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Waiting for the sixth parliament

By M. Alkhazashvili
(Translated by Diana Dundua)
Monday, March 31

This parliament, independent Georgia’s fifth, closes its final session on April 21. The next is to be elected May 21, in a poll grounded in few certainties. A retrospective look at Georgia’s previous parliaments reveals instructive iterations of the legislative body.

Post-Soviet politics began in Georgia after the 1990 parliamentary elections in which Zviad Gamsakhurdia’s Round Table-Free Georgia swept to victory. That first parliament declared independence, rewrote the constitution, and freed Georgia from the Soviet system.

But by the 1992 parliamentary elections, Gamsakhurdia’s government collapsed and the forces against him entrenched their control. Georgia joined the CIS and adopted a new constitution.

On the basis of this new constitution, the third and fourth parliaments were elected in 1995 and 1999. At first then-president Eduard Shevardnadze was in firm control of who ended up in parliament, and what they did when they got there.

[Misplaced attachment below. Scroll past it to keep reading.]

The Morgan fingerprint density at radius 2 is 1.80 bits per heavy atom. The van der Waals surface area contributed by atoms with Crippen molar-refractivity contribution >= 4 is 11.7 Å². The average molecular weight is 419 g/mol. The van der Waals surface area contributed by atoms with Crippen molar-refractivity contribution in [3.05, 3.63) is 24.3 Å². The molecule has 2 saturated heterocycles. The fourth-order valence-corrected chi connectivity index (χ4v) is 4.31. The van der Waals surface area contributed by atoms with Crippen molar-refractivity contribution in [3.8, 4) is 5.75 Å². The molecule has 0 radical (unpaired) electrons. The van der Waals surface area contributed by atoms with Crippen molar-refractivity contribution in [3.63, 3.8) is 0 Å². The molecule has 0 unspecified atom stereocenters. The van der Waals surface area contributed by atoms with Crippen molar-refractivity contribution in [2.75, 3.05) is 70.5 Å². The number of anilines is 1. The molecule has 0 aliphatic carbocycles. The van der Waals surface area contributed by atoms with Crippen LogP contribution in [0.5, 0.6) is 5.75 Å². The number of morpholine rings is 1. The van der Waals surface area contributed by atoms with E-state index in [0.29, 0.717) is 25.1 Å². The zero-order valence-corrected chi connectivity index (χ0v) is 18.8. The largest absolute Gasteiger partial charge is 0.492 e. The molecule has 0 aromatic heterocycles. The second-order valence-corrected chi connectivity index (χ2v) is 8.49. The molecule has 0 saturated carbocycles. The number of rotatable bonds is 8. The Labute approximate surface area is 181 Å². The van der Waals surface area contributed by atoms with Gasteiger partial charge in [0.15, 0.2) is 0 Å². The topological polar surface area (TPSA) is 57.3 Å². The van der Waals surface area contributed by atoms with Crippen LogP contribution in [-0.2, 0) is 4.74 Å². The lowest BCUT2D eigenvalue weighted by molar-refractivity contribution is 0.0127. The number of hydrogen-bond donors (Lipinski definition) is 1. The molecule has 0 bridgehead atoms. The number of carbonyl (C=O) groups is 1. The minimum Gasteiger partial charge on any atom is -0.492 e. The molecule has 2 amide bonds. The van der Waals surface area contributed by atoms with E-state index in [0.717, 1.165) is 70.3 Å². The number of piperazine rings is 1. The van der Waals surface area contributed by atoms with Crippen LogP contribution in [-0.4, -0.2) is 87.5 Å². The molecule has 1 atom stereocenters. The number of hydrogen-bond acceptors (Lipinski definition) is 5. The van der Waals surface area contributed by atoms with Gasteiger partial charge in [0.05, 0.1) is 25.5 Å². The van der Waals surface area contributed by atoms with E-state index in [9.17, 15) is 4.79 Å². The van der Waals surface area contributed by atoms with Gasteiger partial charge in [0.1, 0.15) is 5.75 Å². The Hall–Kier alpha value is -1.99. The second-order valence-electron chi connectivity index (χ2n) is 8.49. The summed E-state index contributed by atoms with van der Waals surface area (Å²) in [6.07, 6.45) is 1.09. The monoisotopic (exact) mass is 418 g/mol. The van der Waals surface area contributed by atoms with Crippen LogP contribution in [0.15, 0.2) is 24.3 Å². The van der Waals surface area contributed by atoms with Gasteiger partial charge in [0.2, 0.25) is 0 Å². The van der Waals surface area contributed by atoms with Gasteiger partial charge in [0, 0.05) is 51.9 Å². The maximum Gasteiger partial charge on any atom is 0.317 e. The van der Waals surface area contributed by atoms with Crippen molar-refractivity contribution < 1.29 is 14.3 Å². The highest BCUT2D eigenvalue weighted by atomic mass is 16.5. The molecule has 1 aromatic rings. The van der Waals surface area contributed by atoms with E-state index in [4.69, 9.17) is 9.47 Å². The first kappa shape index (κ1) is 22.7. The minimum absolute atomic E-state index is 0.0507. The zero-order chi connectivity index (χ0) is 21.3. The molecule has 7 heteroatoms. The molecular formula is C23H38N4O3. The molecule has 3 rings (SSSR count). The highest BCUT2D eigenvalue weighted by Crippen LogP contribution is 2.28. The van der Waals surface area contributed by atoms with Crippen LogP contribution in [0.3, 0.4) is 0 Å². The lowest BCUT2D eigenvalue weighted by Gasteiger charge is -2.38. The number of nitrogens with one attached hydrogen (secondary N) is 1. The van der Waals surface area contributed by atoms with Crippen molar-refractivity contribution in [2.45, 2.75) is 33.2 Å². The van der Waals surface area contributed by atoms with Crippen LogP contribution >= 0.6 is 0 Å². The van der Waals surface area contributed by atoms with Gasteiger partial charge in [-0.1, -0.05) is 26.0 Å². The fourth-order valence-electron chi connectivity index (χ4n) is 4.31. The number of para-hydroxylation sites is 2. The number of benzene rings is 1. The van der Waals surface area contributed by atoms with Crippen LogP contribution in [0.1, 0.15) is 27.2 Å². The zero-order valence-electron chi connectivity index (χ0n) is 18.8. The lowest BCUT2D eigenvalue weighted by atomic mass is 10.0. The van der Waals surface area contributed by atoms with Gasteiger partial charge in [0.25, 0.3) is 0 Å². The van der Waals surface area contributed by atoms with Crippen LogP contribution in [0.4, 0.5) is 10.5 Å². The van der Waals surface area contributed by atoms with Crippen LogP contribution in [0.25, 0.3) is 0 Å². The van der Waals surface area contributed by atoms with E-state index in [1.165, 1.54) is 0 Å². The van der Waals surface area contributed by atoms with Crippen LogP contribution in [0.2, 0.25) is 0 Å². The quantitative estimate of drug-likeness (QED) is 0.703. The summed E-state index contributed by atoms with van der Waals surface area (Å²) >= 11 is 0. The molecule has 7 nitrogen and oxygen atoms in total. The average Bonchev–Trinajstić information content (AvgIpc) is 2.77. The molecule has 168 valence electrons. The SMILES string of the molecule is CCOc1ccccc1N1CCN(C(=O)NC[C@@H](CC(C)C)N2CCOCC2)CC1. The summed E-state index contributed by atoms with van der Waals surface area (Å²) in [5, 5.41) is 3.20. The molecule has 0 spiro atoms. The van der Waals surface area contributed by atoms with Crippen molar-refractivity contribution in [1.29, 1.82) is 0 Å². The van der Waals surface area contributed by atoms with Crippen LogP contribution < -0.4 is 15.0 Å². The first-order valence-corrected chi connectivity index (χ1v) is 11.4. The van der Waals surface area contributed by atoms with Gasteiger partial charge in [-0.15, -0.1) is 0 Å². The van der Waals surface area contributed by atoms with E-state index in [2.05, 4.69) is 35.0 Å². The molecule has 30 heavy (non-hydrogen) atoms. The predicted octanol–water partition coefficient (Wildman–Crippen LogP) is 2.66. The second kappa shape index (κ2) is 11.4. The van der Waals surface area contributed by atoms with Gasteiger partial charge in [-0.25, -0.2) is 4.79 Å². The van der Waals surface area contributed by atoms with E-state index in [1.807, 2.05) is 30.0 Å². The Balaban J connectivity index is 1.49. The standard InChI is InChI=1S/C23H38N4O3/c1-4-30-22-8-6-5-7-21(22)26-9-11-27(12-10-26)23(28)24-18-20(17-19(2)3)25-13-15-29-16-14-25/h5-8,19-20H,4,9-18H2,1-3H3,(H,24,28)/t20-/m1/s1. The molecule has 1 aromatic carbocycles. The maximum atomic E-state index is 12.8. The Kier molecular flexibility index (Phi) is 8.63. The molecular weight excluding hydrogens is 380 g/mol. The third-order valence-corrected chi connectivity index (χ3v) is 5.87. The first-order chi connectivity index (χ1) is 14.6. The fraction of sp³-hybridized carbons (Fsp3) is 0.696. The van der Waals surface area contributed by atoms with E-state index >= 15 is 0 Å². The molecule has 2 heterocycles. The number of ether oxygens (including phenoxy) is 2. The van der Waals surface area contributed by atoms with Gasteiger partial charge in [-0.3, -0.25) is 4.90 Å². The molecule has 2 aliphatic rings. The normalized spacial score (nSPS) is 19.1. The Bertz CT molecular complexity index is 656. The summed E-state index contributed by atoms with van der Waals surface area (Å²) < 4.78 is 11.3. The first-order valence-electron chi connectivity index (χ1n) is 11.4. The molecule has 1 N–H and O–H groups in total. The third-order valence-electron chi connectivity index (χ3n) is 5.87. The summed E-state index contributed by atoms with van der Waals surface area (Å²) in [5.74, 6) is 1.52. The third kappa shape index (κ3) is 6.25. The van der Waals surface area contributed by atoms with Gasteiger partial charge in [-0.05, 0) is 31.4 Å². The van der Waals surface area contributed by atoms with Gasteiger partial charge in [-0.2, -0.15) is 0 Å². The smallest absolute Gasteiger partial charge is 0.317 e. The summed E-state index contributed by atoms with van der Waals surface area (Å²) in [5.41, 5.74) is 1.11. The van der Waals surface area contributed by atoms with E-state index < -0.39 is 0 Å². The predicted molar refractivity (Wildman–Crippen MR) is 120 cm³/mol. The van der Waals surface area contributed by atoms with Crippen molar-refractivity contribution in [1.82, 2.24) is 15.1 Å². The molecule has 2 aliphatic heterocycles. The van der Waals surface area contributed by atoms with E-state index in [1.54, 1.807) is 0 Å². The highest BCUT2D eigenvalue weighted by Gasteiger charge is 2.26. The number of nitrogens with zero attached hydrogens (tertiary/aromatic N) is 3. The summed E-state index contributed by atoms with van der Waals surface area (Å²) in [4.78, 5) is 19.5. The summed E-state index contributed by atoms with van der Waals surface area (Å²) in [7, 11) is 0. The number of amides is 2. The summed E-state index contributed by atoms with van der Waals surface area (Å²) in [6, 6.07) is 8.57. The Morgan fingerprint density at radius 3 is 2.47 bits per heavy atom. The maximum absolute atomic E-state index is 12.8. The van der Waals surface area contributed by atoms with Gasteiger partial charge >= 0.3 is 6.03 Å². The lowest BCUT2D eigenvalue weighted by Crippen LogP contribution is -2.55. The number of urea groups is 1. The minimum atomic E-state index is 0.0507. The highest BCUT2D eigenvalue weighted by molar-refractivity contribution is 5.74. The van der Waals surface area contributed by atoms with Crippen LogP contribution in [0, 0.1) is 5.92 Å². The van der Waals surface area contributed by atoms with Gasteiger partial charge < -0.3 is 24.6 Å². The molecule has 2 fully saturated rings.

There were only a few different parties in parliament for much of the 1990s, including Shevardnadze’s Citizens Union and Agordzineba (Revival), the political vehicle for Adjara dictator Aslan Abashidze. But by the end of the fourth parliament’s term, Shevardnadze’s team had fractured into several rancorous groups.

The fifth parliament was elected on November 2, 2003. After widespread allegations of vote-rigging, a well-prepared opposition launched the Rose Revolution that same month.

Repeat parliamentary elections were held in April 2004, with Mikheil Saakashvili’s National Movement dominating. Parliament once again came under the firm control of the authorities, and the Saakashvili administration had free rein to push their reform agenda.

Georgia will elect its sixth parliament on May 21. The date, half a year earlier than once planned, was set after months of political turmoil and crises forced earlier elections. Hopes are dimming for an independently effective legislature, but strong and responsible campaigning from all quarters could lead to a healthily diverse sixth parliament.